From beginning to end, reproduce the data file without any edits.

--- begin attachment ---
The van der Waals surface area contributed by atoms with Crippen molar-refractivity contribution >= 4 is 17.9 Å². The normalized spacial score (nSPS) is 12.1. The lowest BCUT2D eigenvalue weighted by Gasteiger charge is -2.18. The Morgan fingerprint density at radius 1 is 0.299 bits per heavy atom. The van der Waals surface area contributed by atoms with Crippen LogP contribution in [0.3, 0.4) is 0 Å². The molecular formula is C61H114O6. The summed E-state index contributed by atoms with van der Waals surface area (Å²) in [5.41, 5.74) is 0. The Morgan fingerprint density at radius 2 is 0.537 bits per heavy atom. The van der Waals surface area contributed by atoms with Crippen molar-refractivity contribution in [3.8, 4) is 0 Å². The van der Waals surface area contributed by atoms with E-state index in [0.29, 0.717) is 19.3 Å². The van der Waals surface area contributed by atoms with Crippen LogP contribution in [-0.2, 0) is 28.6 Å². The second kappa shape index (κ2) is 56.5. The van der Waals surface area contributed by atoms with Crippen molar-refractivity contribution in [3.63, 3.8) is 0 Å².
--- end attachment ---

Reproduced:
The van der Waals surface area contributed by atoms with Crippen molar-refractivity contribution >= 4 is 17.9 Å². The normalized spacial score (nSPS) is 12.1. The lowest BCUT2D eigenvalue weighted by Gasteiger charge is -2.18. The Morgan fingerprint density at radius 1 is 0.299 bits per heavy atom. The van der Waals surface area contributed by atoms with Crippen LogP contribution in [0.3, 0.4) is 0 Å². The molecular formula is C61H114O6. The summed E-state index contributed by atoms with van der Waals surface area (Å²) in [5.41, 5.74) is 0. The Morgan fingerprint density at radius 2 is 0.537 bits per heavy atom. The van der Waals surface area contributed by atoms with Crippen molar-refractivity contribution in [3.8, 4) is 0 Å². The van der Waals surface area contributed by atoms with E-state index in [0.29, 0.717) is 19.3 Å². The van der Waals surface area contributed by atoms with Crippen LogP contribution in [-0.2, 0) is 28.6 Å². The second kappa shape index (κ2) is 56.5. The van der Waals surface area contributed by atoms with Crippen molar-refractivity contribution in [3.63, 3.8) is 0 Å².